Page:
DRUM ROLL, please. My annual summer must-read of sports books:
The One & Only
By Emily Giffin
419 pages, $28.00
Giffin’s latest novel centers around a subject she knows a lot about, the author drawing on her days as a team manager for the Wake Forest basketball team during the Tim Duncan and Dave Odom years.
Giffin’s story is about 33-year-old Shea Rigsby and her life in the football-crazed town of Walker, Texas. Giffin provides a behind-the-scenes look at a college football program led by legendary coach Clive Carr.
As you read the book, you cannot help but wonder how much Giffin used her experiences under Odom to shape Carr’s character.
“Clive Carr and Coach Odom are very different, but they certainly share some traits,” Giffin wrote this week via email. “They both have tremendous compassion for others – and go far beyond the coaching duties to really care for their players and everyone involved in their program. They are both quite intelligent and great, natural leaders. They both have the ability to focus on details while still seeing the big picture which can be a difficult balance.”
“The One & Only” is a fast, easy, enjoyable read, the rare novel that gives insight into an NCAA program and how its coach operates.
Where Nobody Knows Your Name
By John Feinstein
370 pages, $31.00
Feinstein’s latest book is sub-titled “Life in the minor leagues of baseball,” when the reality is the well-researched and reported account is much more about life only at the Triple-A level of the minor leagues.
The author takes the reader to outposts in Indianapolis, Pawtucket, Norfolk, Durham, Syracuse and others, giving us a glimpse of what every aspect of the game played one step from the big leagues.
The central theme throughout is that no one wants to be at the Triple-A level. It is the purgatory of baseball. Durham manager Charlie Montoyo tells Feinstein that “just about everyone” does not want to be at that level of the minor leagues.
“ ‘Everyone’ isn’t just the players, or even the managers and coaches in Triple-A,” Feinstein writes. “It is everyone: umpires, broadcasters, beat writers, groundskeepers.”
Throughout, Feinstein tells the tales of those who are either on their way up to the big show or coming down from the major leagues – and having to deal with being somewhere they do not want to be.
The ACC Basketball Book Of Fame
By Dan Collins
John F. Blair, Publisher
320 pages, $26.95
If you have loved ACC basketball at any time during the league’s existence, then you will be enthralled by this book.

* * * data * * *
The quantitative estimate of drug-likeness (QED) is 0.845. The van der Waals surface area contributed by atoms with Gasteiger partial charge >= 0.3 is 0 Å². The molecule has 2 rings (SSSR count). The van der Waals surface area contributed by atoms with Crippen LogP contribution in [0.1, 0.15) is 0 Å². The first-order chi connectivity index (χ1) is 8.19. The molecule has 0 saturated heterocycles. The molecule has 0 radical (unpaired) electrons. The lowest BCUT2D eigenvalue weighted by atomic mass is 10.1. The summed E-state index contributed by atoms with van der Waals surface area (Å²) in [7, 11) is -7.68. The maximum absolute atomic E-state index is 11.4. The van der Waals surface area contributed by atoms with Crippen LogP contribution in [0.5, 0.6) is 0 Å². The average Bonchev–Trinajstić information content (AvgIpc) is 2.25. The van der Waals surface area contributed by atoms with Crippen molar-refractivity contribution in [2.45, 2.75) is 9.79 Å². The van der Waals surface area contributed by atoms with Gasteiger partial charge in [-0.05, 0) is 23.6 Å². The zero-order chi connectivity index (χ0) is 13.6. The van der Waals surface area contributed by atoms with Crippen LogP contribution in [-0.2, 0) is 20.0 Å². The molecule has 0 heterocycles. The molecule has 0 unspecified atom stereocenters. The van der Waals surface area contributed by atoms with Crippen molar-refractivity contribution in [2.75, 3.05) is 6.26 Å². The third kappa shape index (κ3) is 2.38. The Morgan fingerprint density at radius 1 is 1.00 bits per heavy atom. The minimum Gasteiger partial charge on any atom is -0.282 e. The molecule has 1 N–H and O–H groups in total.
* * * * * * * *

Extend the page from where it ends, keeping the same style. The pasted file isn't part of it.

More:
Collins spent two years devising a system to select a Hall of Fame for ACC basketball. What makes the book special is that not only did Collins figure out which 79 players should be members of that fictitious Hall of Fame, but also profiled every member.
Clemson fans will certainly dispute the formula – one in which Collins admits is not perfect – because not a single Tigers player gained admission to this Hall of Fame. South Carolina’s two representatives are no surprise, John Roche and Tom Owens.
Collins’ look at Roche delves into the hatred by ACC fans toward USC’s all-time best player. The profile of Owens allows his former teammate, Bobby Cremins, to weigh in on why Owens has been such an enigma since he left USC.
Argue with the formula if you want, but you should also recognize that Collins does a masterful job of telling and re-telling behind-the-scenes stories of each member of his Hall of Fame.
Bones Mckinney: Basketball’s Unforgettable Showman
By Bethany Bradsher
278 pages, $21.95
There arguably has never been a more colorful character in ACC basketball history than Bones McKinney, who attended Durham High in North Carolina, not far from the Duke campus. He later played at N.C. State and North Carolina then coached at Wake Forest.
He was born Horace Albert McKinney on New Year’s Day in 1919 and bragged most of his life about his HAM initials. He wore red socks on the sideline when he coached and kept a dipper and bucket of water under his seat. He once wore a seatbelt to keep him from patrolling the sideline and arguing with officials.
Bradsher traces McKinney’s story with exceptional detail. It is a story clearly worth the author re-telling for those who saw him as a player or coach, or even those who never got to experience that treat for themselves.